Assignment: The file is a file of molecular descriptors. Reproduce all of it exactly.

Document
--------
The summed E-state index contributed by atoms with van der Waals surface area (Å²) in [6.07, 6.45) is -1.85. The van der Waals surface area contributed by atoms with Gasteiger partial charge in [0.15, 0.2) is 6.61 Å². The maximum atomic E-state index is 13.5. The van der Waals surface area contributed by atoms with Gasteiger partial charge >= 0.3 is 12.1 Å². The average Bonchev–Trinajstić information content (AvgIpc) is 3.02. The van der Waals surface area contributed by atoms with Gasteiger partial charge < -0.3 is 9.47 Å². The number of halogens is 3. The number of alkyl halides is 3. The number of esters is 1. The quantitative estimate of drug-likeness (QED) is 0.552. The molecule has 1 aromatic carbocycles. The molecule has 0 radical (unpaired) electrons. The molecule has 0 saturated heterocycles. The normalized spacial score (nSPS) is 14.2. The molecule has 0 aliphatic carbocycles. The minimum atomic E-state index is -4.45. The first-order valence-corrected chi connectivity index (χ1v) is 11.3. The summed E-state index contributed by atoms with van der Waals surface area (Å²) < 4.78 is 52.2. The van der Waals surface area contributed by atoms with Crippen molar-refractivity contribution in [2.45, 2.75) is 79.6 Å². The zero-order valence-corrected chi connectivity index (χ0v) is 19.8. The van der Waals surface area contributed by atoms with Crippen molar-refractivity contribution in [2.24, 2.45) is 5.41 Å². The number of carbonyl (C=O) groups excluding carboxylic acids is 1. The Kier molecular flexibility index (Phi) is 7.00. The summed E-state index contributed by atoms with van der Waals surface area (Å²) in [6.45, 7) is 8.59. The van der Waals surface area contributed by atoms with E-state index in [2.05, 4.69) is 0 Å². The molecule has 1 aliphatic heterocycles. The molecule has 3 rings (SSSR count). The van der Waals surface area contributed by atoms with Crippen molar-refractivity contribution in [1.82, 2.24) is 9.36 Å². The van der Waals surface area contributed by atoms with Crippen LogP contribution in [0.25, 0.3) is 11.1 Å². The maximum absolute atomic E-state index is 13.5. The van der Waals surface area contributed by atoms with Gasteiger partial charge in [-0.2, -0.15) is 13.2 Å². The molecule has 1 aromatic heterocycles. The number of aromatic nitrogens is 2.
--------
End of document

The summed E-state index contributed by atoms with van der Waals surface area (Å²) in [6.07, 6.45) is -1.85. The van der Waals surface area contributed by atoms with Gasteiger partial charge in [0.15, 0.2) is 6.61 Å². The maximum atomic E-state index is 13.5. The van der Waals surface area contributed by atoms with Gasteiger partial charge >= 0.3 is 12.1 Å². The average Bonchev–Trinajstić information content (AvgIpc) is 3.02. The van der Waals surface area contributed by atoms with Gasteiger partial charge < -0.3 is 9.47 Å². The number of halogens is 3. The number of alkyl halides is 3. The number of esters is 1. The quantitative estimate of drug-likeness (QED) is 0.552. The molecule has 1 aromatic carbocycles. The molecule has 0 radical (unpaired) electrons. The molecule has 0 saturated heterocycles. The normalized spacial score (nSPS) is 14.2. The molecule has 0 aliphatic carbocycles. The minimum atomic E-state index is -4.45. The first-order valence-corrected chi connectivity index (χ1v) is 11.3. The summed E-state index contributed by atoms with van der Waals surface area (Å²) < 4.78 is 52.2. The van der Waals surface area contributed by atoms with Crippen molar-refractivity contribution in [2.45, 2.75) is 79.6 Å². The zero-order valence-corrected chi connectivity index (χ0v) is 19.8. The van der Waals surface area contributed by atoms with Crippen molar-refractivity contribution in [2.24, 2.45) is 5.41 Å². The number of carbonyl (C=O) groups excluding carboxylic acids is 1. The Kier molecular flexibility index (Phi) is 7.00. The summed E-state index contributed by atoms with van der Waals surface area (Å²) in [6.45, 7) is 8.59. The van der Waals surface area contributed by atoms with E-state index in [2.05, 4.69) is 0 Å². The molecule has 1 aliphatic heterocycles. The molecule has 3 rings (SSSR count). The van der Waals surface area contributed by atoms with Crippen molar-refractivity contribution in [1.82, 2.24) is 9.36 Å². The van der Waals surface area contributed by atoms with Crippen LogP contribution in [0.25, 0.3) is 11.1 Å². The maximum absolute atomic E-state index is 13.5. The van der Waals surface area contributed by atoms with Gasteiger partial charge in [-0.2, -0.15) is 13.2 Å². The molecule has 1 aromatic heterocycles. The number of aromatic nitrogens is 2.